A Motion to Vacate Wage Deduction Order in a Chapter 13

Legal research

Legal research (Photo credit: gwilmore)

A Chapter 13 bankruptcy is a type of bankruptcy you can file where you submit a plan to pay any unsecured debt over 3 to 5 years with disposable monthly income. Any unsecured debt not getting paid 100 percent during the plan will be discharged at the end of the bankruptcy.

Because the Chapter 13 plans can last for up to five years, there are times a filing debtor may have no contact with the bankruptcy court, its administrators, or the debtor’s lawyer for long periods of time. This lack of contact can create special problems for filing debtors.

One of the problems that can happen toward the end of the Chapter 13 involves the plan being financed through wage garnishment. A Motion to Vacate Wage Deduction Order in a Chapter 13 often needs to be made by the filing debtor at the end of the plan, or certain problems may arise.

When you make your plan, you should know when the last payment is due, but unfortunately, before a trustee will cease wage deductions, he or she will most often have to be reminded to do so through a Motion to Vacate Wage Deduction Order. This is a legal motion made by you and your attorney to vacate a wage garnishment used to fund a plan. The order is a legal document from the court mandating that the employer cease wage garnishment.

Too often, wage garnishments continue at the end of the plan and accumulate in the trustee’s account. Eventually, all the funds will be returned to the filing debtor, but until that occurs, certain problems might arise.

The biggest problem that normally arises for the accumulation of such funds is when the house payment is being paid by the trustee through the funds. The trustee will discontinue paying the plan on time but the garnishment funds will continue to come to the trustee account. Funds to make a house payment will not be available to you and means you might go into default for not paying your house payment because you do not have the funds to do so. The trustee will have the funds but will not be making the payments any longer. The lapse of time for the wage garnishment to cease can be several months long without a formal order to cease.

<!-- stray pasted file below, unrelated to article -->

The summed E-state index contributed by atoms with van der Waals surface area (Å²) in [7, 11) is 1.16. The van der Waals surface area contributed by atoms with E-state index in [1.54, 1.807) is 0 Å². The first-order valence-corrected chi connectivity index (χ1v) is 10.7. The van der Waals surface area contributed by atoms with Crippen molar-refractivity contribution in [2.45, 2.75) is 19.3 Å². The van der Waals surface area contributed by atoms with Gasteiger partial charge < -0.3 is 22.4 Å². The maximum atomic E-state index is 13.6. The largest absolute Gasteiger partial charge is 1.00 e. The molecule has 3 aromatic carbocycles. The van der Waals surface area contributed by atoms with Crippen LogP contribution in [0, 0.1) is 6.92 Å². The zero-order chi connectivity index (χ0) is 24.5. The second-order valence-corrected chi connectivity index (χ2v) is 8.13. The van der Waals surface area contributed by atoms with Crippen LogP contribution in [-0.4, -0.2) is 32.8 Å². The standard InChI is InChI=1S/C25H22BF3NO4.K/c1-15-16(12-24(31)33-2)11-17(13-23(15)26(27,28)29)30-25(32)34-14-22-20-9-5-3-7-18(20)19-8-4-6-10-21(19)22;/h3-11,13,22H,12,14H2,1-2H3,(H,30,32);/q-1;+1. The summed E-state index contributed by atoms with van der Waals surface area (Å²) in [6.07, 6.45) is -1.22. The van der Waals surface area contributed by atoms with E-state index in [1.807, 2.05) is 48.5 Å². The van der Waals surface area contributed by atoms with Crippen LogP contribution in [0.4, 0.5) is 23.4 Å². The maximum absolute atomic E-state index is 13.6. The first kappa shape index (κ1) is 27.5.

Some trustees will take it upon themselves to eliminate this problem, but the greatest majority do not. The solution to the problem is have your lawyer file a timely Motion to Vacate Wage Deduction Order. Unfortunately, you may not have had contact with your lawyer for years because of the plan that has been in place so long during the Chapter 13. Frankly, many lawyers will either forget your time line on the plan or you may have never discussed the possibility in the beginning of your filing. Too, turnovers occur in lawyer firms like any other company, and the lawyer you hired may not even be working for the law firm he or she worked for when you filed.

In any regards, it is normally the responsibility of the law firm to help you complete your Chapter 13 to its entirety. Bankruptcy laws can be very complicated at times, and it is always a good idea to discuss this type of information with your bankruptcy lawyer prior to you filing.

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